“RIP”: Baseball World Mourns Tragic Death of Former Major Leaguer, Virginia Native at 79

Published 10/05/2023, 8:05 AM EDT

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In a solemn moment that touches hearts, the MLB world bid farewell to a legendary figure. Walking through the corridors of baseball history, this seasoned personality’s legacy transcends the diamond. A native of Virginia, this former Major Leaguer’s journey through life and sport has inspired players, fans, and enthusiasts unfathomably. Such is the power of the man who believed “Baseball is baseball”.

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This legend saw the transition of the Seattle Pilots to the Milwaukee Brewers and was a pioneering member of the inaugural team. Whether it is his expertise or his years of experience, his name in the chronicles of baseball history is indelible. As an outfielder in Major League Baseball during his 13-season-long career, his reputation stood out as the Seattle Pilot. Who would have thought the man who had stints with four teams during his major league tenure would transition to a high school role?

Seattle Pilot’s Legendary Life Story


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On October 4, 2023, Wayne Comer breathed his last in his hometown of Shenandoah – North Virginia at 79. A loved high school coach, international player and family man, Comer’s absence is gravely felt by the lives he touched. He was undoubtedly a lovely soul, in addition to that he earned uncompromisable respect over time. His achievements during his career serve as proof. 

While he played the 1968 World Series for the Detroit Tigers in his youth, he compiled a commendable 1.000 batting average in the postseason with a pinch-hit. A couple of years later, when the Pilots relocated to Milwaukee and changed their name to the Brewers, as they are known today, Comer was on the team as the founding member of the Milwaukee Brewers.  But his tenure with the group was brief.


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Toward the closing of his MLB saga, he was traded to the Senators, who had originally signed him. Soon he retired from baseball but remained connected to the sport till he took his last breath.

As his age advanced, he went on to serve as the head baseball coach at Spotswood and Page County High School, where he completed a 16-year-coaching tenure. Earlier this year, in his last season coaching, Wayne Comer fought back tears and said, “I’ve had a good run. I get emotional. I’ve been doing it for so long. I love all these guys and love the game of baseball. I’ve had it in my blood since I was a youngster“.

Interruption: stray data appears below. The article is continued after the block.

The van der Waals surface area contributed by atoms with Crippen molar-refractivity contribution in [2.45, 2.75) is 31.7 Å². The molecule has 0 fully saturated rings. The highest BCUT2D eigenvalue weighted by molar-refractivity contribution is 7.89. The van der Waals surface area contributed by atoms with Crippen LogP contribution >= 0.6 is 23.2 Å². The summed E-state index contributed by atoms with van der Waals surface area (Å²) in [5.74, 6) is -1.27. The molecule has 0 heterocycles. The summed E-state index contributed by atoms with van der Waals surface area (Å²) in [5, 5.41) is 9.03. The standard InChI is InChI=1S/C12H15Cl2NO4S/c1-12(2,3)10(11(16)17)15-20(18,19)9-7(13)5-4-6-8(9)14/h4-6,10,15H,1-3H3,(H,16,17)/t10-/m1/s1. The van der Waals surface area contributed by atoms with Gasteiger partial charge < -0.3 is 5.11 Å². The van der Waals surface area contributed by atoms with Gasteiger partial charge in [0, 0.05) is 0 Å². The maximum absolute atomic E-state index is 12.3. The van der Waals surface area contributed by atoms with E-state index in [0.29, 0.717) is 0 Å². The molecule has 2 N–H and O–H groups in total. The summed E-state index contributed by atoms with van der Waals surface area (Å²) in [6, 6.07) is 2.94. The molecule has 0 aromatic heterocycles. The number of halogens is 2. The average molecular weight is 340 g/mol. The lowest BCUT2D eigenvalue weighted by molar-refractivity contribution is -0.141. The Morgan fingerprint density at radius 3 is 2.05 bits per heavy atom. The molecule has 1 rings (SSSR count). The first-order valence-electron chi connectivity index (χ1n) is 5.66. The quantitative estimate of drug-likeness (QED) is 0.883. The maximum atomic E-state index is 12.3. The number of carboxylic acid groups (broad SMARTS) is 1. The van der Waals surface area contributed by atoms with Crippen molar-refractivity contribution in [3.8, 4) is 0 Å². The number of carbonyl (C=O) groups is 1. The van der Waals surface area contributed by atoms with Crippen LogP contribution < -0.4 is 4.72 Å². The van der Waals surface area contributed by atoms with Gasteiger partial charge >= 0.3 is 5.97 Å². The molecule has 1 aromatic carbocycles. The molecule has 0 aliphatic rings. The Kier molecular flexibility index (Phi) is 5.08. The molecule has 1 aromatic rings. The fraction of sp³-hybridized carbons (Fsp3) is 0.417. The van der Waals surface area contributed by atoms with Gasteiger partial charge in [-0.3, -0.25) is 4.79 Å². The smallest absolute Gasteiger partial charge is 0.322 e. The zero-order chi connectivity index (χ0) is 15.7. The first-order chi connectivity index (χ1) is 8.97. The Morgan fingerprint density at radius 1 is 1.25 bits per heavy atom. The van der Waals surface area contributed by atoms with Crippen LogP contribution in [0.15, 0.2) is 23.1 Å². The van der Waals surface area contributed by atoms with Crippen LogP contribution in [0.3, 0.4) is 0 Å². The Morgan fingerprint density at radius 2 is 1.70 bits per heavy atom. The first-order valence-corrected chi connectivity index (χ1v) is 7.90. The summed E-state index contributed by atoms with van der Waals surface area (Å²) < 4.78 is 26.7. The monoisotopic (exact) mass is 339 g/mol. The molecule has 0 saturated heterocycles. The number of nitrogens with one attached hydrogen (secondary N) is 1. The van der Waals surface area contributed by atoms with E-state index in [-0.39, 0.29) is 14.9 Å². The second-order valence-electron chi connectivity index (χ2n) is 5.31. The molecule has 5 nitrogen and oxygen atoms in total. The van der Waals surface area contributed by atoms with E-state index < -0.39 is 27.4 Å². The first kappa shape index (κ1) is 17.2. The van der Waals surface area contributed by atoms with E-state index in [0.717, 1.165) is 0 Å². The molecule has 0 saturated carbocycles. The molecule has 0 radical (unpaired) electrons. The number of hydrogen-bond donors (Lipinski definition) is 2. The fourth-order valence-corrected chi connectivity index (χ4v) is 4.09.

With that, one knows Comer will live forever in everyone’s memory. Especially for Page County High School. PCHS released a statement acknowledging his unmatched contribution and the amazing soul that he was. It said, “Page County High School Athletics is mourning the loss of our baseball coach, Mr. Wayne Comer”. He will forever be remembered.   

The World of MLB Comes Together Mourning The Wayne Comer’s Departure

Fans recognize the emotional connection Comer had with baseball. Truly honoring that, messages and tweets flowed in. Fans poured in their condolences and wished strength for his family.  

Commemorating his contribution to Tigers in WS 1968, one fan tweeted. 

RIP” said one tweet and brought out an adorable picture of a young Wayne.

Some fans could not contain their words of respect for the legendary soul. One called him a “Wonderful man

Highlighting his victory again, a fan went on a praise spiral.

Some fans were disheartened by the team alongside Comer himself. The tweet emoted, “Another ‘68 Tiger is gone”


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Comer was married to Joyce Nauman in January 1963. They shared three sons. Along with them, Comer leaves behind 10 grandchildren and two sisters.

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Written by:

Kanishka Prakash


One take at a time

Kanishka Prakash is an MLB writer at EssentiallySports. She comes from an engineering college background and possesses prior experience in the business sector. Her affection for sports burgeoned during her adolescence, with MLB particularly captivating her attention.
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Edited by:

Deepanshi Bajaj




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